"My feeling,'' said Daopoulos, "is there's certainly enough visual evidence to overturn the play. When he is under the hood, he is certainly hearing from the replay official and the supervisor.''

The next question, obviously, is this: What were Slavin and Luckett telling Elliott? Obviously it wasn't enough to convince him to overturn the call. I asked Daopoulos whether he thought maybe -- maybe -- Elliott was cognizant of his life becoming a living hell if he overturned a game-deciding play against the home team in the rabid environment this game was in.

"His life is going to be a living hell if he doesn't,'' said Daopoulos.

One final point: A league official told me this morning there is no methodology in place for the league to overturn the officiating gaffe. The call stands. The result stands: Seattle 14, Green Bay 12. In the eyes of America, it will always be Green Bay 12, Seattle 7. But that doesn't matter. Except that it should hasten a resolution to the officiating lockout.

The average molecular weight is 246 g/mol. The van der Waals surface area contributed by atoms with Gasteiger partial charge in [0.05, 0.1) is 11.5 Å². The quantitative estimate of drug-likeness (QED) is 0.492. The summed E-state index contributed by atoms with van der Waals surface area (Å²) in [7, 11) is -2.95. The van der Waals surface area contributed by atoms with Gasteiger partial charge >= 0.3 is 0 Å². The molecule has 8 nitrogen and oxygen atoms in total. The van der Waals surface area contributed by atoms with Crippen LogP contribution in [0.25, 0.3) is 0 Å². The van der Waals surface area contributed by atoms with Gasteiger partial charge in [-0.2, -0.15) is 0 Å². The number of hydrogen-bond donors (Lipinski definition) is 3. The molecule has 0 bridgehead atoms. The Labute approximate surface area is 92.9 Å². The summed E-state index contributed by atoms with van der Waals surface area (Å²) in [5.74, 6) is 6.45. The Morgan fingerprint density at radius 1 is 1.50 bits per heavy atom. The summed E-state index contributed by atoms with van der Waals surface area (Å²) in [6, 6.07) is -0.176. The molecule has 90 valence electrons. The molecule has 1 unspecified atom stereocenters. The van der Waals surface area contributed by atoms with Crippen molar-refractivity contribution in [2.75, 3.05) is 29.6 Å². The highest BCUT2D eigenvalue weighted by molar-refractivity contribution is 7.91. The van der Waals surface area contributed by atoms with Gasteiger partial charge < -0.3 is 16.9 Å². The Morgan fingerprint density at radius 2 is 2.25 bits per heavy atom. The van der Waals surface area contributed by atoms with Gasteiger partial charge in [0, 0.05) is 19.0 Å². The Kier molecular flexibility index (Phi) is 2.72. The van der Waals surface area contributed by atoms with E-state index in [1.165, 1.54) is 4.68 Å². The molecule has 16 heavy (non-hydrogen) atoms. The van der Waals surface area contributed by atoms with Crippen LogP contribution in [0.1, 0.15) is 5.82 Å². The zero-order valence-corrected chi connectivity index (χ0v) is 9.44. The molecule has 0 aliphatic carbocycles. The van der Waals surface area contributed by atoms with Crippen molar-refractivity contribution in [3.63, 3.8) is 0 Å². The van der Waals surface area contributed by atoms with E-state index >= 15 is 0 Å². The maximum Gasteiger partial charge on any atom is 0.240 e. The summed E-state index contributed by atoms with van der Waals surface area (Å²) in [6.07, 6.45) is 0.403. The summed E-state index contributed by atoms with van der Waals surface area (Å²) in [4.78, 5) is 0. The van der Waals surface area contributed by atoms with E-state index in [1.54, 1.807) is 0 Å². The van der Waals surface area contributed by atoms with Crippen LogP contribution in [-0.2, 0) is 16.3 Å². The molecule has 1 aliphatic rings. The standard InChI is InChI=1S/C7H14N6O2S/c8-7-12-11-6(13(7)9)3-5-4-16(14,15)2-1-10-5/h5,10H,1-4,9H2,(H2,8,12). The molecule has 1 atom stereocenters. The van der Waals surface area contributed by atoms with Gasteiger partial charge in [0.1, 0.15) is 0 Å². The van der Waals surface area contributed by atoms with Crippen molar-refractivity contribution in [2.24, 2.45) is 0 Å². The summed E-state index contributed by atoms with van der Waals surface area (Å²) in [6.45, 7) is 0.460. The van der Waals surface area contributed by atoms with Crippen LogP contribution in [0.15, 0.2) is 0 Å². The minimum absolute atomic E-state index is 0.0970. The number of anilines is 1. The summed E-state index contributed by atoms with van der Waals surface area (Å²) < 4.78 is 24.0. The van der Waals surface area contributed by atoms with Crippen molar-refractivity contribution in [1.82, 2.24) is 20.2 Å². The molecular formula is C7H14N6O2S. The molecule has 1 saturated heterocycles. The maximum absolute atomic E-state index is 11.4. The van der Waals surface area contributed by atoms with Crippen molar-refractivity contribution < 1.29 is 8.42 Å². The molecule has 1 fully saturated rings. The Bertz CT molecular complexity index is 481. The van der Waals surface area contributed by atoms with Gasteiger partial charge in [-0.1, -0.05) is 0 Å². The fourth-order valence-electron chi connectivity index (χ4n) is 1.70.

Clearly, the league had been walking on eggshells. There were some bad officiating errors in the first three weeks prior to Monday night -- Tennessee getting 12 free yards on its game-winning field-goal drive, 49ers coach Jim Harbaugh getting two extra replay challenges he shouldn't have, both Sunday -- but you can't say a team lost a game it should have won. Until now.

It was only a matter of time before something like this happened. It took until the league's 48th game of the season, but the wrong team winning a game because of a replacement official's blunder could have happened in the first game of the season or the 101st ... or the 267th: the Super Bowl.

Now it's up to Roger Goodell, as the agent of the owners, to do something about it.